Looming deadline could mean NBCU channels go dark on YouTube TV

By The MixDex Team Article may include affiliate links

A contract battle between YouTube TV and NBCUniversal could mean over a dozen channels go dark on the cloud TV service at the end of September 2021.

Google says it’s in negotiations with NBCUniversal and is asking for what it calls “the same rates that services of a similar size get from NBCU” in a blog post.

NBCUniversal is reportedly seeking higher rates for channels on the service including NBC, MSNBC, Telemundo, USA, Syfy, Bravo, Oxygen, Golf Channel, CNBC, NBCSN and regional sports networks and more. However, Google apparently isn’t willing to pay whatever NBCU is asking.

It was also later clarified that all NBC affiliates, not just ones owned by NBC, would go dark from the service in the event a resolution can’t be reached by midnight Thursday.

Typically negotiations like these are confidential and the exact costs are not disclosed. Most cable channels collect a fee, which can be as little as a few cents to $20 or more per subscriber from TV providers for each channel carried.

Larger providers sometimes have better negotiating power and can get lower rates per customer.

In addition, another point of contention is reportedly NBCU’s desire to bundle its standalone streaming service Peacock with YouTube TV. Peacock is already bundled with many Xfinity plans, which are sold by Comcast, NBCU’s parent, and gives customers access to the premium tier with commercials at no extra cost, though it’s not immediately clear if NBC wants a similar arrangement with YouTube TV.

YouTube TV, meanwhile, has fired back and let customers knows that if NBCU channels do go dark on its service on the deadline of Sept. 30, 2021, it will lower the price of the service from $64.99 to $54.99 a month, if the blackout lasts longer than a week and running until if and when it is resolved.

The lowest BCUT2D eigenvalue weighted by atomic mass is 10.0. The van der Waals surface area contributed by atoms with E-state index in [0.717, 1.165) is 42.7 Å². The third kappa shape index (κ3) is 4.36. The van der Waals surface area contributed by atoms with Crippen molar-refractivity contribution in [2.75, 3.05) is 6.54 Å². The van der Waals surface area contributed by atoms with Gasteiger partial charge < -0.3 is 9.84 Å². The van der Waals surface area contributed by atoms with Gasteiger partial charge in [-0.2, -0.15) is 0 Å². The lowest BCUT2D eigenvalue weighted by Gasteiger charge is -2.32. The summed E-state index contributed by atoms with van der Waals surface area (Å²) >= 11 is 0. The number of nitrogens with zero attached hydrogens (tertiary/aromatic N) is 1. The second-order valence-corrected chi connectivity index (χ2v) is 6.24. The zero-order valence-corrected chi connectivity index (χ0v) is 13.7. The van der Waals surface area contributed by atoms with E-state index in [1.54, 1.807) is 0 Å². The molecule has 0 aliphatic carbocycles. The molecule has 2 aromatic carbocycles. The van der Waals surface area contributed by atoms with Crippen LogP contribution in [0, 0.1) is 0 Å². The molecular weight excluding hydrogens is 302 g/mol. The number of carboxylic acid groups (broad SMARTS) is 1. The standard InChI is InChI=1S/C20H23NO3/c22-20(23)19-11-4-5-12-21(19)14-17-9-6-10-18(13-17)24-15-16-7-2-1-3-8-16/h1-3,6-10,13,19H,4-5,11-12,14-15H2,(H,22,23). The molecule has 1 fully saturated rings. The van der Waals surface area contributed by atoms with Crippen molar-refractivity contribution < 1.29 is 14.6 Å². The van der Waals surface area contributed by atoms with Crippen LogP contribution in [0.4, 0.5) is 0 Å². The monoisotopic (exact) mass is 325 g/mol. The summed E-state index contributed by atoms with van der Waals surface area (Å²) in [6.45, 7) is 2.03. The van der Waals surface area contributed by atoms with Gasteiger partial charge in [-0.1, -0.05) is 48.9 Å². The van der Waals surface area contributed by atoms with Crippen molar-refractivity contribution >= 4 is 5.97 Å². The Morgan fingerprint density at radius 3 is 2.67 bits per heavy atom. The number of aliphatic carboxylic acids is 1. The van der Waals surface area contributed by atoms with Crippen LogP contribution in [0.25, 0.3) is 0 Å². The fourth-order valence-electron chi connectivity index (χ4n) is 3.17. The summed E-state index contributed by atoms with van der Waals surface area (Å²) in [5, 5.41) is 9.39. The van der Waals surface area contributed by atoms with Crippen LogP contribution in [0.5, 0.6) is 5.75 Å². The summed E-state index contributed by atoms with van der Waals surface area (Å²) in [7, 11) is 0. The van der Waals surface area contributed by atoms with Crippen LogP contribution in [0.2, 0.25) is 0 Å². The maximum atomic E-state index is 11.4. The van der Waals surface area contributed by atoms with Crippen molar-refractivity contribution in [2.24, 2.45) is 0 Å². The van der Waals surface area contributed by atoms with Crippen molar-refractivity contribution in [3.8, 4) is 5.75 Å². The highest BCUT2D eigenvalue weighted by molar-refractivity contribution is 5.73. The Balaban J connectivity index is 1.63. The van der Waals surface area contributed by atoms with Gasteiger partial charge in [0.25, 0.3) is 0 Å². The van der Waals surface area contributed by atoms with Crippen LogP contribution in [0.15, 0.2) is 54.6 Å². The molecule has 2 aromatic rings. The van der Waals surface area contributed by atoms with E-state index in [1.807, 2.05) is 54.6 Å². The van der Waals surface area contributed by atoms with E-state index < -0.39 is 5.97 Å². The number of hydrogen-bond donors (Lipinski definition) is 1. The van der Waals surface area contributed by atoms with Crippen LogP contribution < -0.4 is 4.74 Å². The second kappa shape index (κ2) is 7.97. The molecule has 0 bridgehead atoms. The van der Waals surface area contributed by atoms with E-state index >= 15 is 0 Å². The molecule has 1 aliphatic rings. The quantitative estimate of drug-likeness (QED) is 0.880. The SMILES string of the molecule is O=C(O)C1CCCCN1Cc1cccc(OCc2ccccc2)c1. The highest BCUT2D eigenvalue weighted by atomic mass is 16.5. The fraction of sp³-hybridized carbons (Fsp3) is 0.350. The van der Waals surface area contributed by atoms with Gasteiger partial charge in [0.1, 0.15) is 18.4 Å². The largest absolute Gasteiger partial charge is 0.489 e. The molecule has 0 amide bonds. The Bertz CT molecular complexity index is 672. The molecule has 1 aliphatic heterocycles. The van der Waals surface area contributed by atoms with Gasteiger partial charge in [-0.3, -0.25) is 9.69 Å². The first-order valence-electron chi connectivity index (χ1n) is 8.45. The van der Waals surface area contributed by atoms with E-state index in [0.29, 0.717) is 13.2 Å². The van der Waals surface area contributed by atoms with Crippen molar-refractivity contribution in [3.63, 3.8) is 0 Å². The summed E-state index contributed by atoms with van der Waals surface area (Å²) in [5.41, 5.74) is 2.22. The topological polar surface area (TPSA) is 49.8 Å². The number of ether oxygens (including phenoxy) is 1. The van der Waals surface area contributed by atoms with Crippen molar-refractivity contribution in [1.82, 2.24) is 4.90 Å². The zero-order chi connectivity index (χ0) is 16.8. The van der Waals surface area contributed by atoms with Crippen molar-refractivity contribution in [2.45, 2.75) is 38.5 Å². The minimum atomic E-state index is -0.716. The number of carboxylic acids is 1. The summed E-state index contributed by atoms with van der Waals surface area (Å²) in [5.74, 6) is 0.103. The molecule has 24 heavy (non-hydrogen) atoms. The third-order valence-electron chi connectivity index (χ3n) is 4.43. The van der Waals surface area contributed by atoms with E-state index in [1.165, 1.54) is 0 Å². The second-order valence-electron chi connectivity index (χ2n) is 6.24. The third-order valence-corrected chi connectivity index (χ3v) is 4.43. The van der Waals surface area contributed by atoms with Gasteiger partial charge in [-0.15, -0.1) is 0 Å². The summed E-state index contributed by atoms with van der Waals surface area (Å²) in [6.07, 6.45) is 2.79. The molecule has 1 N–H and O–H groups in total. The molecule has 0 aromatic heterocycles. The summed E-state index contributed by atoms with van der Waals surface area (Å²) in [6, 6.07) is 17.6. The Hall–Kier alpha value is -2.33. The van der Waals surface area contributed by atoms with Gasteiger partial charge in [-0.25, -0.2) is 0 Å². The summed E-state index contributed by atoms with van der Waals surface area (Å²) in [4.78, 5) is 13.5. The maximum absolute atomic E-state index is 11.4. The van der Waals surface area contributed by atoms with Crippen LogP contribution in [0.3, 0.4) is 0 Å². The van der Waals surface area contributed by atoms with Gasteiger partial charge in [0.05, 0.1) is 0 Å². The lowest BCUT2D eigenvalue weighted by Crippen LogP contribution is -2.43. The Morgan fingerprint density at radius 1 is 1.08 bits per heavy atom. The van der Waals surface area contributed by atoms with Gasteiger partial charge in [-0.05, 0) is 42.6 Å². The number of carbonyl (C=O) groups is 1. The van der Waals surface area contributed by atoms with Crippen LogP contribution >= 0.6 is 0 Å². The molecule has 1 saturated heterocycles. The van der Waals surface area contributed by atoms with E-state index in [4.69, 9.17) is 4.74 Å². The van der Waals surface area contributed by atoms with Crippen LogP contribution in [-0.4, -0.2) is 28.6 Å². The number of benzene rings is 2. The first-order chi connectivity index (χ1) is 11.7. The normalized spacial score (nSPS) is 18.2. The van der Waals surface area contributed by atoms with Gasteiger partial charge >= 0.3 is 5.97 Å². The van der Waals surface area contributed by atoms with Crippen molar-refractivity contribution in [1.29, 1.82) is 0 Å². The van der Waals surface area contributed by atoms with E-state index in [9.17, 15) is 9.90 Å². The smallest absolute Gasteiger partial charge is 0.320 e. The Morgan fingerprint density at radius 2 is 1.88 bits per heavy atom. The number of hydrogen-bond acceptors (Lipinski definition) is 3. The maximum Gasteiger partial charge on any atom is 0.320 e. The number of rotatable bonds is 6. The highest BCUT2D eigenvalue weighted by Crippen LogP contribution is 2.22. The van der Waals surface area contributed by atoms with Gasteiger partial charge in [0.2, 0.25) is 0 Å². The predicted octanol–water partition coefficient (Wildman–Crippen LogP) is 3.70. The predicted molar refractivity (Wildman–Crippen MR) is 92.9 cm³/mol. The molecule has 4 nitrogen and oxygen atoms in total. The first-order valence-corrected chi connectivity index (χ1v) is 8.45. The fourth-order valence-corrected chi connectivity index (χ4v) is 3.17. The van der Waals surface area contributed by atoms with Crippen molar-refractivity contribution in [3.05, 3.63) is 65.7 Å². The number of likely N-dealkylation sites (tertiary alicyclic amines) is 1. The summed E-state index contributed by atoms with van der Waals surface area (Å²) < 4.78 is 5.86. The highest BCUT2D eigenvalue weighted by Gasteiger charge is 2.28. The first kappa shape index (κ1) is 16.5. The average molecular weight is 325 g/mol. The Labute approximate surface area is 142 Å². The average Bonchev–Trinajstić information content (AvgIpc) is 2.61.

That’s a somewhat unusual move (usually TV providers don’t automatically reduce pricing or issue credits when a channel is lost in this type of dispute, though some will offer courtesy credits to customers who call to complain).

It’s also worth noting that the $10 reduction shows, at least on the surface, what YouTube considers the value of the NBCU networks to be. Depending on market, customers could lose up to 14 channels, meaning each one would reduce the cost by roughly 71 cents each.

The actual fees providers such as YouTube TV pay broadcasters varies per channel, however, an is typically based on the popularity of it and other factors such as how much ad time the provider can sell on its own.

YouTube TV has even gone as far to let customers know they are free to cancel their subscription at any time — and can avail themselves of Peacock to gain OTT access to most NBCU content that would go away.

NBCU, for its part, has fired back by running a scroll at the top of its channels alerting customers of an impending blackout and sends them to YouNeedChannels.com (that’s “YouNeed” as in “YouTube”) which provides various ways to contact Google about the issue.

Both scrolls and websites are common tactics used by broadcasters during these types of disputes.